It’s really hard to call a loss on the road early in the season a “devastating” one, but it’s tough not to feel demoralized by the Chicago Fire’s 2-0 defeat to the New York Red Bulls. At no point throughout the game did either team feel truly in control, only fumbling around in the dark like 22 cartoon characters who can’t find their glasses. Here’s what happened.
The first half was quite possibly the most pointless 45 minutes of soccer I’ve ever seen. Early on the Chicago Fire seemed to almost refuse to take the ball out of their own end, while the New York Red Bulls seemed to almost refuse to defend their own end. The only notable moment early in the game was an apparent missed penalty call when Aaron Long brought down Robert Beric in the box in the 18th minute, but he was also in an offside position at the time so that took priority over the foul. Late in the half, the Red Bulls seemed to wake up, getting two quick opportunities within 10 minutes of the halftime whistle.
That wake-up call for the New York Red Bulls continued immediately into the second half, when Fabio played in a cross for Sean Davis in the 47th minute. Unfortunately for Davis, he fell down inside the box; but fortunately for the Red Bulls, Cristian Cásseres Jr was there to finish it from the top of the box. From there, the Red Bulls dominated the game, with another goal coming in the 64th minute when Fabio once again set up a teammate, this time with a header. Caden Clark ran onto the ball and smacked it into the back of the net. There would be one more major chance in the 78th minute for Ben White, but the cross was just a bit too far ahead of him.
These are the three things to think about after watching that match:
Something that’s been very noticeable from the past two games is the insistence that the failure in defending on the Chicago Fire comes from a specific player. Different people have different ideas for who that specific player is, but at some point everyone’s gotten blamed for something. Maybe at some point, no one specific player should be blamed because it truly has to be a team effort to make this many mistakes.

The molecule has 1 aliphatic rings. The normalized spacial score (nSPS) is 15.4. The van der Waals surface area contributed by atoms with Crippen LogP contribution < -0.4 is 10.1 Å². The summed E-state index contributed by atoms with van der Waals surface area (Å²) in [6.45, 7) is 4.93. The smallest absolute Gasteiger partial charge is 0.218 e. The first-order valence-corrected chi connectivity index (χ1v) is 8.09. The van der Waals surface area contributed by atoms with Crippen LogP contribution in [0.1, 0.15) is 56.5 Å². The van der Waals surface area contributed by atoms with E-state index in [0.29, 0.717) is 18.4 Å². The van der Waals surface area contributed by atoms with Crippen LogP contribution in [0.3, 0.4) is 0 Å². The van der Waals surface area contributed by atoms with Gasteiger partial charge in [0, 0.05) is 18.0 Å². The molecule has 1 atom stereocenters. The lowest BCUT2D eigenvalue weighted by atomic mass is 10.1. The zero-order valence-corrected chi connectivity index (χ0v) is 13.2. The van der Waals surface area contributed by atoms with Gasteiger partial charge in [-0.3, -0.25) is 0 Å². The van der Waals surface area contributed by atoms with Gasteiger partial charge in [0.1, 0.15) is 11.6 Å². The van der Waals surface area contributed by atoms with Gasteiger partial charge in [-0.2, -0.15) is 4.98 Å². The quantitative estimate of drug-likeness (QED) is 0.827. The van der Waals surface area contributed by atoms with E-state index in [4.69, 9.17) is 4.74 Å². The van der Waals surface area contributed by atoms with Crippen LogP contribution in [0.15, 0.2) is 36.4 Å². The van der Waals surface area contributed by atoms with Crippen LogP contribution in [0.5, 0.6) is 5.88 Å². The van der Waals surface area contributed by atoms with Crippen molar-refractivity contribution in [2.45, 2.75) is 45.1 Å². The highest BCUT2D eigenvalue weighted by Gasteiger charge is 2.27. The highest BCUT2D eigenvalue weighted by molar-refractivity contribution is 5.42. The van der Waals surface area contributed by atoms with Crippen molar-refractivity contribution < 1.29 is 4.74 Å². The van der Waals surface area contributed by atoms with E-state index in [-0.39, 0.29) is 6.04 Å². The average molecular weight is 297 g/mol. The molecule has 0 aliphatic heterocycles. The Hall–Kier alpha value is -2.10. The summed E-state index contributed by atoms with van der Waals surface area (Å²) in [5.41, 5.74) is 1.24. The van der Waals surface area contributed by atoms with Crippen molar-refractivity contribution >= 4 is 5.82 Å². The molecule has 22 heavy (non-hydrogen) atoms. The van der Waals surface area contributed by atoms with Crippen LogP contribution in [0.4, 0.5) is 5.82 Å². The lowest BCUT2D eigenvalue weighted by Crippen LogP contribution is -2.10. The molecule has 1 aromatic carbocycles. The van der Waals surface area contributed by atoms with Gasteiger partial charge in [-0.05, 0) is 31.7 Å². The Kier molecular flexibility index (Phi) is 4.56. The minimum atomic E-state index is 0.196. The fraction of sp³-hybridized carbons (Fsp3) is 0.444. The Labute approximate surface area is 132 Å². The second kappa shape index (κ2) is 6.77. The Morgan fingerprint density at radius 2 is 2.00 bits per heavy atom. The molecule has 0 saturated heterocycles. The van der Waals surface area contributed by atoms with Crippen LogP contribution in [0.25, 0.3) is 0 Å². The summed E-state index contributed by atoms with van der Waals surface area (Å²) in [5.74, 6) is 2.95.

The current back-line of Jonathan Bornstein, Francisco Calvo, Johan Kappelhof, and Boris Sekulic has let by 7 goals in the first three games. Maybe some were the fault of a midfield giveaway, maybe one or two was due to a goalkeeping error, or maybe the entire team needs to take another look at how they’ve been playing. Because if this team doesn’t defend well, then it’ll start sacrificing the attack for more support in defense. That support won’t be enough and you’re stuck with a team who can’t attack and can’t defend.
The Seat Warmer
It’s very early to be calling for anyone to be fired right now. Chicago Fire head coach Raphael Wicky got a really tough ask last season, coming in with only half an off-season to make changes and then having to deal with soccer during a pandemic. It’s okay to continue to give him some form of leniency. At the same time, this team going into this season is pretty much the same as the one he put together for last season. So with this being his second season with the club, there’s an assumption that things should be a little better than the season before. Things are not better.
In losing to the New York Red Bulls, the Chicago Fire have firmly rooted themselves to the bottom of the Eastern Conference and possibly the bottom of MLS. Last season, Wicky barely missed out on the playoffs in his first season. If he puts the Fire into an even worse position this season, there should be questions swirling about if he’s the right guy for the job.
Cries for “#WickyOut” are a bit early, but it’s hard to say they’re not unwarranted when watching this team.
Just the Same, But Brand New
One of the oldest thought experiments in Western Philosophy comes from around 500 BCE: The Ship of Theseus. The concept is that you have this legendary ship that Athens chose to preserve, but since the planks had rotted over the years, they would be periodically replaced. And if that continued to a certain point, the entire ship would be made of this replacement wood. The question was: “Is this ship still the same legendary ship it was before or was it a brand new ship due to the fact that none of the original pieces of the ship remain?”
I think that the Chicago Fire may have the answer, as this team has cycled players in and out for so long, yet they have played to the exact same disappointing level they’ve always been at. This has not been fixed by new players, not fixed by new coaches and management, and it hasn’t been fixed by new ownership. Arguably, there’s a completely new fan base at this point. The Chicago Fire have changed everything about this team, including the logo, and nothing has actually changed out on the pitch.
Thanks to the Chicago Fire, we can finally solve this riddle: No matter how many parts you change on a losing team, it is still a losing team.